For small businesses, a positive web presence can be the difference between succeeding or failing, and even the slightest hint at a poor reputation on sites like Yelp has the ability to drive customers away and severely damage an image. Think about it, how often do you go directly to Yelp THEN search for a particular company? Usually you’ll start with Google. Unfortunately, sites like Yelp dominate search engine optimization, so more often than not Yelp will land at the top of your Google search. This is a bad thing, and worse than most people realize.
An example of this is my chiropractor’s office who is currently dealing with the damage Yelp can deliver to a reputation (I should note they have great ratings on all other review sites). With Yelp’s questionable filtering process for small businesses, a bad review can be crippling. Out of the 15 reviews their business has received, you will only find 2 of them present and visible on their page. One is a 5-star review from a previous patient and the other is some bizarre story (and 1-star rating) from a lady who clearly has more issues than just her “bad” experience with this business. If I’m deciding between chiropractors and see this review on Yelp, chances are I’m going to cross them off my list.
SO what happened to the other 13 reviews? Yelp has deemed “not currently recommended” and doesn’t even acknowledge them until the very bottom of the page (they’re linked in small grey text and very well hidden). One of the filtered reviews was mine, which was removed within 12 hours of posting it. Why did this happen? As a current and satisfied patient, am I not a reputable source? With practices like this, even having satisfied customers sometimes isn’t enough for your online reputation.
To have your reviews show back up unfiltered on the main page, all it takes is to “advertise” with Yelp. A rep will be sure to call weekly to indirectly tell you that advertising with them is the solution. It’s a pretty smart tactic, in an evil genius kind of way. Google search “Yelp scam” to find an unnerving number of examples.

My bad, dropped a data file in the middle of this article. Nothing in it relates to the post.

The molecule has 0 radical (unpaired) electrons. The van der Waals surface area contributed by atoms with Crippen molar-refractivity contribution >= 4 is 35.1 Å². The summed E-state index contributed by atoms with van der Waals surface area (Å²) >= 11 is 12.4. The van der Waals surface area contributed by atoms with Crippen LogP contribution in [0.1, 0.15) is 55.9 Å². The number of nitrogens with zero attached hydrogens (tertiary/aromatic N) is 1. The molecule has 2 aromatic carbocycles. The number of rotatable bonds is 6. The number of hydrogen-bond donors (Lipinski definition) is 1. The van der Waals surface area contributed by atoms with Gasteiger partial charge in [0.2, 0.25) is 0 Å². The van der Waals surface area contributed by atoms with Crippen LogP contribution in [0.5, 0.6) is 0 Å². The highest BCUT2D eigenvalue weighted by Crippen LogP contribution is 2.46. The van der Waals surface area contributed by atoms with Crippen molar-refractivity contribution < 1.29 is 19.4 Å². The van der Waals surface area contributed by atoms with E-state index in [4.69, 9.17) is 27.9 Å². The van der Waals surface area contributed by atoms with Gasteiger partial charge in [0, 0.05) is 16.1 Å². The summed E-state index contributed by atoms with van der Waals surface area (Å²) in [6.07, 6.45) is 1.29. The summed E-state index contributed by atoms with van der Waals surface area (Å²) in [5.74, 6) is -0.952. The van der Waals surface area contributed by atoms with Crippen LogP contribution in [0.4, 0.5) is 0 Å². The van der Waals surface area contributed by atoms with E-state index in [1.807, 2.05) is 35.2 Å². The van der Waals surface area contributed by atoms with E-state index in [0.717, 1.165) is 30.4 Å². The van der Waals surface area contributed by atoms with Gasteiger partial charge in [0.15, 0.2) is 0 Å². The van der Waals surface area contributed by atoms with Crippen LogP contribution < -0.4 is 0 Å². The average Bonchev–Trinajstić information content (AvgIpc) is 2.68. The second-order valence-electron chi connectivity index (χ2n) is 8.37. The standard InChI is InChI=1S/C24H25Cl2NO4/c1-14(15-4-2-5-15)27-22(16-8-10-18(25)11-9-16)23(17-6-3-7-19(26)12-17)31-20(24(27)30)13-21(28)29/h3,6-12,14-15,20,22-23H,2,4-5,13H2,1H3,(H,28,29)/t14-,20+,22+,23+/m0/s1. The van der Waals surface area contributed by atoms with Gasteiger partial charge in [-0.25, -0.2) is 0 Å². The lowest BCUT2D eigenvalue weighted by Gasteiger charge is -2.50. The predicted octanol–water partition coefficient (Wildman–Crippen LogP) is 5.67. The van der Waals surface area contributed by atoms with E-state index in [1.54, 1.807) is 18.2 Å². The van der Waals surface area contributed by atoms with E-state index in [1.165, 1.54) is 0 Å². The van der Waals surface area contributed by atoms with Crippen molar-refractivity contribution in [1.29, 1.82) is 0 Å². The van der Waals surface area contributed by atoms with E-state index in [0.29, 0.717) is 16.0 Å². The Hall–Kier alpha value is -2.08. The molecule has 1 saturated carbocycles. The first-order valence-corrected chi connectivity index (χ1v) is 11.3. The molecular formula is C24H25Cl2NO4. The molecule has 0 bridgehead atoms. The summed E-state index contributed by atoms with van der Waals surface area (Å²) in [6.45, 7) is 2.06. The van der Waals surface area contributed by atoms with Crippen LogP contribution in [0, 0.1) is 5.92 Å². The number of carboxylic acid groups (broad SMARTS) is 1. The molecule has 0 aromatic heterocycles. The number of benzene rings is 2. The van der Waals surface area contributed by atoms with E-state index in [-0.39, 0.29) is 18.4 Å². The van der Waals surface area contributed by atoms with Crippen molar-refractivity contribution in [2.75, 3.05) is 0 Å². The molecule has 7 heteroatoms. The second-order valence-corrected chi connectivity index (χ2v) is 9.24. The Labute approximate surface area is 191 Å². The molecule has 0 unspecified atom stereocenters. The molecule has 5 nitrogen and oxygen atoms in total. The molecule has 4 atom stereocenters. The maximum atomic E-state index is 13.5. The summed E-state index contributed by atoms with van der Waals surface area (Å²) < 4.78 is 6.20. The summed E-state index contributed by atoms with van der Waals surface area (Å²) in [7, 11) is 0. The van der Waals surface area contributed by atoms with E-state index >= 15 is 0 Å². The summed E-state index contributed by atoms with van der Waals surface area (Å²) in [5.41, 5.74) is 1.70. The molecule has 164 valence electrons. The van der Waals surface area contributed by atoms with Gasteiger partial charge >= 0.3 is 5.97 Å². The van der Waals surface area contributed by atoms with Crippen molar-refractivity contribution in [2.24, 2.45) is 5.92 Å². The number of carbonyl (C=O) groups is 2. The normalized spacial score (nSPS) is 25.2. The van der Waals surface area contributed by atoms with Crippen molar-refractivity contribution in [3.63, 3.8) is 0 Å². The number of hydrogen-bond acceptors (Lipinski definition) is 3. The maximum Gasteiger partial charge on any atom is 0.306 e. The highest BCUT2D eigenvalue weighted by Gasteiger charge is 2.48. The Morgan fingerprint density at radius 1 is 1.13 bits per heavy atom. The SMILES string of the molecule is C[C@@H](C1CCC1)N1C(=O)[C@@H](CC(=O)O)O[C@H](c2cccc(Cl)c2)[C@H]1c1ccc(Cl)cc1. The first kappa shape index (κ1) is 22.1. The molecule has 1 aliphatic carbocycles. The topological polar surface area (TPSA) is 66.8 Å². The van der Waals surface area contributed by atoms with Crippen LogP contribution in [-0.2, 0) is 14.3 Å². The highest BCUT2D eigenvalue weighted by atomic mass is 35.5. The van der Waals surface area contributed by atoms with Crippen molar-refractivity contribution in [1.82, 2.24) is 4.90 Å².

Fortunately, there are ways to combat these damaging and somewhat questionable practices sites like Yelp are partaking in, and one way is through a strong web presence. In an age where Google has become a one-stop shop for information, this is an aspect of your business that is an absolute must to compete. Unfortunately, Yelp dominates SEO, so the only way to combat them is to fight fire with fire. When someone searches for your company, you don’t want Yelp to be the first thing they find on Google. You want them to find your website with customer testimonials, an updated blog, and social media platforms that stay current and engaging. Establish yourself as a thought leader in your industry.
Maintaining a company blog seems like a big commitment, but it’s also becoming a necessity, especially from an SEO standpoint. Chances are you’re passionate about your industry and have a great deal of insight to offer, committing an hour or two over the weekend is a great way to bust out content for the week. Start by going back on your website and finding material that can be transferred into blogs. Google Trends is also a great tool to utilize, allowing you to identify keywords people are using when searching for your business and others similar to yours.
Don’t let sites like Yelp control your brand. Disempower what they do best, which is controlling Google search results. Establish your business as industry thought leaders and start busting out content. All of a sudden, the crazy cat lady who wrote your bad review no longer controls your image or your business’ destiny, you do.